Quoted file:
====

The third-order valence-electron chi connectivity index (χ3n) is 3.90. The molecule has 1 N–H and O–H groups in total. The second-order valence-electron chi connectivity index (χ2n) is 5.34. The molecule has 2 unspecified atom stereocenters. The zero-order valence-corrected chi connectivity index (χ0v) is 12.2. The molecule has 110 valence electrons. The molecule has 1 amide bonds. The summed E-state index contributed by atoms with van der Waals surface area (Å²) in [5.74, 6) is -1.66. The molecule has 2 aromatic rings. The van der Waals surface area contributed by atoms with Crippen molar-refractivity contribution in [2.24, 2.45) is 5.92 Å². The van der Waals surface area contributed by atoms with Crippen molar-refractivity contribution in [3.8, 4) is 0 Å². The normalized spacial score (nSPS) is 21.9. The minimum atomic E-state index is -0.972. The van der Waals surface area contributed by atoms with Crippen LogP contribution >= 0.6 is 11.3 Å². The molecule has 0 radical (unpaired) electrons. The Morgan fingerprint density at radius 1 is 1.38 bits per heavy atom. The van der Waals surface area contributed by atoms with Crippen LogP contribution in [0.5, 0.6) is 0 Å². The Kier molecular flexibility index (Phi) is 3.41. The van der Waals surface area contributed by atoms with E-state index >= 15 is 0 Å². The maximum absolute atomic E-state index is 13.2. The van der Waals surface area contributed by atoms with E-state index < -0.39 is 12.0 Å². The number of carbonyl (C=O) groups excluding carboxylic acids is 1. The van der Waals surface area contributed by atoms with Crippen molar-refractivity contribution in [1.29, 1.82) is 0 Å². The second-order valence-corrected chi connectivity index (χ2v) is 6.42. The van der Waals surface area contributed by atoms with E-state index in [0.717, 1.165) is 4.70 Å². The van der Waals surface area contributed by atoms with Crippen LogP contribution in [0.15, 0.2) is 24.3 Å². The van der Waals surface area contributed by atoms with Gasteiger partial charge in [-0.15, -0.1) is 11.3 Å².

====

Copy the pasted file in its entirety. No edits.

The third-order valence-electron chi connectivity index (χ3n) is 3.90. The molecule has 1 N–H and O–H groups in total. The second-order valence-electron chi connectivity index (χ2n) is 5.34. The molecule has 2 unspecified atom stereocenters. The zero-order valence-corrected chi connectivity index (χ0v) is 12.2. The molecule has 110 valence electrons. The molecule has 1 amide bonds. The summed E-state index contributed by atoms with van der Waals surface area (Å²) in [5.74, 6) is -1.66. The molecule has 2 aromatic rings. The van der Waals surface area contributed by atoms with Crippen molar-refractivity contribution in [2.24, 2.45) is 5.92 Å². The van der Waals surface area contributed by atoms with Crippen molar-refractivity contribution in [3.8, 4) is 0 Å². The normalized spacial score (nSPS) is 21.9. The minimum atomic E-state index is -0.972. The van der Waals surface area contributed by atoms with Crippen LogP contribution >= 0.6 is 11.3 Å². The molecule has 0 radical (unpaired) electrons. The Morgan fingerprint density at radius 1 is 1.38 bits per heavy atom. The van der Waals surface area contributed by atoms with Crippen LogP contribution in [0.5, 0.6) is 0 Å². The Kier molecular flexibility index (Phi) is 3.41. The van der Waals surface area contributed by atoms with E-state index >= 15 is 0 Å². The maximum absolute atomic E-state index is 13.2. The van der Waals surface area contributed by atoms with E-state index < -0.39 is 12.0 Å². The number of carbonyl (C=O) groups excluding carboxylic acids is 1. The van der Waals surface area contributed by atoms with Crippen molar-refractivity contribution in [1.29, 1.82) is 0 Å². The second-order valence-corrected chi connectivity index (χ2v) is 6.42. The van der Waals surface area contributed by atoms with E-state index in [0.717, 1.165) is 4.70 Å². The van der Waals surface area contributed by atoms with Crippen LogP contribution in [0.15, 0.2) is 24.3 Å². The van der Waals surface area contributed by atoms with Gasteiger partial charge in [-0.15, -0.1) is 11.3 Å².